At backup, the Leafs will go with promising youngster Woll. Although his sample size has been small he’s looked good in the NHL thus far. Whether he can handle full time backup duties is still up for debate though. Overall this is a solid but unproven duo.

#14 Vegas Golden Knights

Depth Chart: Adin Hill, Logan Thompson

Hill came out of nowhere last year to help guide the Golden Knights to a Stanley Cup. Now with a new contract under his belt, he’ll be tasked with proving it wasn’t a fluke. He’s never played more than 30 games in a season so there are major question marks around his ability as an NHL starter.

That said people forget just how good rookie Thompson looked last season before going down with a major injury. Across 37 games he posted a .915 save percentage and looked like the Knights goalie of the future. Both Hill and Thompson being unproven outside of last year prevents Vegas from ranking higher for now.

#15 New Jersey Devils

Depth Chart: Vitek Vanacek, Akira Schmid

The Devils revamped goaltending duo of Vanacek and Schmid worked wonders last season as they formed a really solid duo in net. Vanacek finished the year tied for seventh for wins with 33 and ranked 14th league-wide with a GSAx of 13.28. His struggles in the playoffs are concerning though.

Schmid is the wild card here. Across his 18 regular season games he posted a .918 save percentage and then saved the day in the playoffs posting a .921 save percentage and two shutouts. Overall this is a strong duo with room to get even better.

#16 Washington Capitals

Depth Chart: Darcy Kuemper, Charlie Lindgren

Darcy Kuemper has long been one of the more underrated goalies in the NHL and although he didn’t have a perfect 2022–23 season he remains a top-15 starter in the NHL. Last season he still finished 15th in the league with 13.21 GSAx and won 22 games for a poor Washington team.

The backup situation isn’t great as Lindgren really struggled last season with a .899 save percentage and -3.7 GSAx. Also worth noting that Kuemper has never started more than 60 games in a season.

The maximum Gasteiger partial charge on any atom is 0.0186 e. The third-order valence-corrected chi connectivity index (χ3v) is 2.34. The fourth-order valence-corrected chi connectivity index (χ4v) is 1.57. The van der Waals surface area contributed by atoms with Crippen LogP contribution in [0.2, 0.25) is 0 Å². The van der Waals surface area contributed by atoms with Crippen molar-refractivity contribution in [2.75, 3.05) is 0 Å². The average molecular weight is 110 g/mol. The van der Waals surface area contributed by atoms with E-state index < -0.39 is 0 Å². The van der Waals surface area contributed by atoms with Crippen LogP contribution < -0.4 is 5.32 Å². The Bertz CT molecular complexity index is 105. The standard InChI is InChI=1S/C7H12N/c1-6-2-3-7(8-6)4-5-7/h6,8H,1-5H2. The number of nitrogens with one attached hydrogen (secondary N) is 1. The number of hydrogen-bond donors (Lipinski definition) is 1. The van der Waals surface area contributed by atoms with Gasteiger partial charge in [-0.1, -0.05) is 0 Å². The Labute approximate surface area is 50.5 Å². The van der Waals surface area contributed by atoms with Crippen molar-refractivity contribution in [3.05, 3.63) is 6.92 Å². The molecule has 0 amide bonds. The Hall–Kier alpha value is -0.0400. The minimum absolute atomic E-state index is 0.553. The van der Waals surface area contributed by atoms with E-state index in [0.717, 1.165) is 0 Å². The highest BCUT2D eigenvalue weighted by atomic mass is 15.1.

#17 Ottawa Senators

Depth Chart: Jonas Korpisalo, Anton Forsberg

The Senators went out and handed Korpisalo a giant contract this offseason and while it may be an overpay there’s no doubt it gives them a big upgrade in net. Korpisalo is coming off the best season of his career in 2022–23 ending the year with a GSAx of 10.18, good for 19th in the league. They’re betting on that being the norm now and not an outlier.

Forsberg is a decent backup option who’s posted a .912 save percentage across the past two seasons but how Korpisalo performs will determine where the Senators stand in net.

#18 Florida Panthers

Depth Chart: Sergei Bobrovsky, Anthony Stolarz

The Panthers goaltending situation is a complete wildcard depending on which version of Bobrovsky shows up. Will it be the regular season version that posted a .901 save percentage and 3.07 GAA or the playoff version that saved 19.44 goals above expected in just 19 games?

Stolarz has a strong history as one of the league’s best backups but he’s never played more than 30 games in a season so the Panthers are fully relying on playoff Bobrovksy showing up this season which is far from a guarantee.

#19 Edmonton Oilers

Depth Chart: Stuart Skinner, Jack Campbell

It seemed like the Oilers finally had their starting goalie last year after handing Campbell a big five-year deal. He then proceeded to post a dreadful .888 save percentage and lose his starting position to rookie Skinner. Skinner came in and looked like a real solution in net, and then the playoffs happened where he was pulled four separate times.

Now the Oilers stare down an uncertain future between the pipes as neither Skinner nor Campbell have shown they can be true number ones just yet. There’s potential for a really solid duo here but we’ve yet to see it consistently which is why they rank here.

#20 Arizona Coyotes